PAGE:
While the K-12 budget, for which the state is being held in contempt and fined $100,000/day by the State Supreme Court, has garnered the biggest headlines, the Governor Inslee’s signing tuition cuts into law may become the most trendsetting. SB 5954 cuts community college tuition by 5% and state college and university tuition by 5% this fall and another 10-15% next fall while increasing the state’s investment in higher education. After 2016-17 academic year, tuition may be increased by no more than the average rate of growth of the median hourly wage.
This move responds to a growing call nationwide for college affordability and is being heralded by educators and students and their families in Washington State. However, given that the state ranks third highest in tuition hikes since the recession (approx. 34% increase), these cuts only somewhat roll back the costs to attend college in Washington State.
Amidst the celebration are concerns about the long-term sustainability of such cuts and whether the state legislature will continue to make up the difference in lost tuition revenue after 2016. If the state’s higher education funding is inadequate, cuts that reduce access to or quality of education often follow, as was evidenced in the most recent recession–elimination of programs, increased class sizes, reduced course sections, cuts in faculty and staff (especially full-time), and enrollment cuts. In these circumstances, developmental course work and educational support services are often particularly at risk.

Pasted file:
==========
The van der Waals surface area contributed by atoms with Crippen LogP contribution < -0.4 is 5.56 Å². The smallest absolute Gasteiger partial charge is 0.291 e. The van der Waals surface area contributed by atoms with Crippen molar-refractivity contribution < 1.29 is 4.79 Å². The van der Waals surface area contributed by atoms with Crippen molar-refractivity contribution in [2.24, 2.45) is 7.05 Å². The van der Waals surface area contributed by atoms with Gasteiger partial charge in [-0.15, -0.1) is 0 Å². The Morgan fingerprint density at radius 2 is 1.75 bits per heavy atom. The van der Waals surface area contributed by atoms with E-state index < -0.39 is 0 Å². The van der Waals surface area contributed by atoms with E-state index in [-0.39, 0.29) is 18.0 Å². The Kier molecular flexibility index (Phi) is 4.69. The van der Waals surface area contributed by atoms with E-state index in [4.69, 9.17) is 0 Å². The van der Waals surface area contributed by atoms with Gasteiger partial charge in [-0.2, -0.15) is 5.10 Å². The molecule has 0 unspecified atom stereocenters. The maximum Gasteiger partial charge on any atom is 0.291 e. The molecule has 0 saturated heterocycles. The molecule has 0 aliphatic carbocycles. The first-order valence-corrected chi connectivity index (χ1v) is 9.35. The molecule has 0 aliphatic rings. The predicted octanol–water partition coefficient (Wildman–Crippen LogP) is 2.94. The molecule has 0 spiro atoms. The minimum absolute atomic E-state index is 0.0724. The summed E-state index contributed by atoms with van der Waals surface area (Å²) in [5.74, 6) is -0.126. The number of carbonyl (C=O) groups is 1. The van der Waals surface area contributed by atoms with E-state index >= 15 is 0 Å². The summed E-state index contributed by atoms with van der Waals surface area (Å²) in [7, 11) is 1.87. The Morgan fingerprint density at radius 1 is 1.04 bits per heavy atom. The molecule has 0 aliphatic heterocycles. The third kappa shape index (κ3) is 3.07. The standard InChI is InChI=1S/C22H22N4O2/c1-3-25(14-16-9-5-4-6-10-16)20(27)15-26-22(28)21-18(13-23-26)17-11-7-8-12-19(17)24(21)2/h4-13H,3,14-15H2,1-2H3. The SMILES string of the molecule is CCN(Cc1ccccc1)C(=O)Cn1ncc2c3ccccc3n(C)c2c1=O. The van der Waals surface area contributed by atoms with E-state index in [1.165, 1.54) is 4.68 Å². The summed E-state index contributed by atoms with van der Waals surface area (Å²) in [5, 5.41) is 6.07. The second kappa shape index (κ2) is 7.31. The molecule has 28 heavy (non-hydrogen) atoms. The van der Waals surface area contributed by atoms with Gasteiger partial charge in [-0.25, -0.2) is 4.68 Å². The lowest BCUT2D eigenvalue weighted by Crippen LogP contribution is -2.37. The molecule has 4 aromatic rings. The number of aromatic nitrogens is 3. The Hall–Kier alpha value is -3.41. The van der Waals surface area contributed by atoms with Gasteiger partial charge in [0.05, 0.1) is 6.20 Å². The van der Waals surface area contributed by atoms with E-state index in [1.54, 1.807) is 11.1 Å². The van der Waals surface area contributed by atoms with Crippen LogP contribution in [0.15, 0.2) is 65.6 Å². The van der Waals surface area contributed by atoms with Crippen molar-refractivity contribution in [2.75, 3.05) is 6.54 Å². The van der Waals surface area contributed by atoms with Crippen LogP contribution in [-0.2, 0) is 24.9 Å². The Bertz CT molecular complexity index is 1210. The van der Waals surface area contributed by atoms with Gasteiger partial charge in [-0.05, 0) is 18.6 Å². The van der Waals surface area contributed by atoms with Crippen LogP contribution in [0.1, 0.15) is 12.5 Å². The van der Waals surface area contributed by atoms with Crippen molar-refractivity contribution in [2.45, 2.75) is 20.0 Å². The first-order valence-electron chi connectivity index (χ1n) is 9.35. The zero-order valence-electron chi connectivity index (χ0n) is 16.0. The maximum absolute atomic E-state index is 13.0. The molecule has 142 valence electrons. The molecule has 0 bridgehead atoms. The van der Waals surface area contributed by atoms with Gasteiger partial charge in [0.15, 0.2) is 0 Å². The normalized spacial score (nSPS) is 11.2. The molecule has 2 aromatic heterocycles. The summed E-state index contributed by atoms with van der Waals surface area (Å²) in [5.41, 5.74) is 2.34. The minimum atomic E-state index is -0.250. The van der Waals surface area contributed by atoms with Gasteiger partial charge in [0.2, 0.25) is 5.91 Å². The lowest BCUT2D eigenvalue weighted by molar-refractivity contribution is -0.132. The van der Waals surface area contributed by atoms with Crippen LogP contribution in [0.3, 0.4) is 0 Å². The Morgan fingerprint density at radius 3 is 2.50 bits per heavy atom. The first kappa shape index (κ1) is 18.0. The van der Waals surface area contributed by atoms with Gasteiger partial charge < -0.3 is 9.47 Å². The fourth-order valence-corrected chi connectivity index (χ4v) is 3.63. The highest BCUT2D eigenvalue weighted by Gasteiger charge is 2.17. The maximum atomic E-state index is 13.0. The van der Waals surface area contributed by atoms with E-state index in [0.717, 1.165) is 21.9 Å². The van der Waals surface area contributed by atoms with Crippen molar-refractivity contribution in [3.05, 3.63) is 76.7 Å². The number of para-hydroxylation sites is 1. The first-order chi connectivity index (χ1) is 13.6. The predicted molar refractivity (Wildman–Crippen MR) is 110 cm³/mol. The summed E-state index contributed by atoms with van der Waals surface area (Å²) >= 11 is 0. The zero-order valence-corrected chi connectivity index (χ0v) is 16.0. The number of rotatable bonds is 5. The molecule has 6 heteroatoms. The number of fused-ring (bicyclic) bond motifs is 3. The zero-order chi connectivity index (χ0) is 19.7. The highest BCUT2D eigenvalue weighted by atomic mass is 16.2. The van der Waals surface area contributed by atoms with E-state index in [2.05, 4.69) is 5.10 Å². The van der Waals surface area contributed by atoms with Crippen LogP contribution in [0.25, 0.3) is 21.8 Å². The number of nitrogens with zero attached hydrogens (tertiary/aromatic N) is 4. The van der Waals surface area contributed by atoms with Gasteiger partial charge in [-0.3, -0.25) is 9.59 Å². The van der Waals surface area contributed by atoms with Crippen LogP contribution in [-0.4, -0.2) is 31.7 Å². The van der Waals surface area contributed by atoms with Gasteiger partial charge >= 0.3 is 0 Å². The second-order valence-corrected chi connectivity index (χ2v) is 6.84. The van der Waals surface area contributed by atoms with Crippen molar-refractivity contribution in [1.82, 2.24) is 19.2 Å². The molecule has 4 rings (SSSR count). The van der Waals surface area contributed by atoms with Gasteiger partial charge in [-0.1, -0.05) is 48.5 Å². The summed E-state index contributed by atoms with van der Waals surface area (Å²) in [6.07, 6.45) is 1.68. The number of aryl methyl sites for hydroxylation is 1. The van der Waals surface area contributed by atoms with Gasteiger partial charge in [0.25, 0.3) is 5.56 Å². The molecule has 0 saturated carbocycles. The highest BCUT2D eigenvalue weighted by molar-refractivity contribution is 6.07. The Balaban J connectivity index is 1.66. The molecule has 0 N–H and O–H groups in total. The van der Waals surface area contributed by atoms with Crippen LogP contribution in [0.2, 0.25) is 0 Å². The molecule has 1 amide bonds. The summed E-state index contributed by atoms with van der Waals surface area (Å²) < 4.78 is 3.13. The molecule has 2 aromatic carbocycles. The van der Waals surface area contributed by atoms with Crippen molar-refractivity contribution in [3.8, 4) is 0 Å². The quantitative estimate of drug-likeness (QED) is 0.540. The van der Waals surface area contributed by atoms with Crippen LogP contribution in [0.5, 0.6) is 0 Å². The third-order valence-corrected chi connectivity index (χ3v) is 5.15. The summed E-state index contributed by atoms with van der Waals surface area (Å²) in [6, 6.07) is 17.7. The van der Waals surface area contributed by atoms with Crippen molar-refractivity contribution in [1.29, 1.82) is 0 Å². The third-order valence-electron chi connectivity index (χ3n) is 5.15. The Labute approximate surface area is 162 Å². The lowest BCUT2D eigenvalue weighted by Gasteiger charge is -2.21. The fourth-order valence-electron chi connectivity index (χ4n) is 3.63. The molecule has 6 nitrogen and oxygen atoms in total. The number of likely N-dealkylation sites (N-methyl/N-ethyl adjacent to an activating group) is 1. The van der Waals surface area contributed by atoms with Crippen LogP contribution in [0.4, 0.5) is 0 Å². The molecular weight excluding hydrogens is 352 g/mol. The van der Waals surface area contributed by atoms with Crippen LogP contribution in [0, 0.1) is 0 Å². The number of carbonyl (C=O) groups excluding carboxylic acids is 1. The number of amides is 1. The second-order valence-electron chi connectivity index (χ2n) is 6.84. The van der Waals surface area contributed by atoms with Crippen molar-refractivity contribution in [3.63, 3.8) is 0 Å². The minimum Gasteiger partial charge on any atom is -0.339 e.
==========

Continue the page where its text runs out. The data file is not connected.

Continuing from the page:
Washington may prove a leader in college affordability and state reinvestment in higher education; it’s definitely a state to watch to see how these bold actions play out over the next biennium.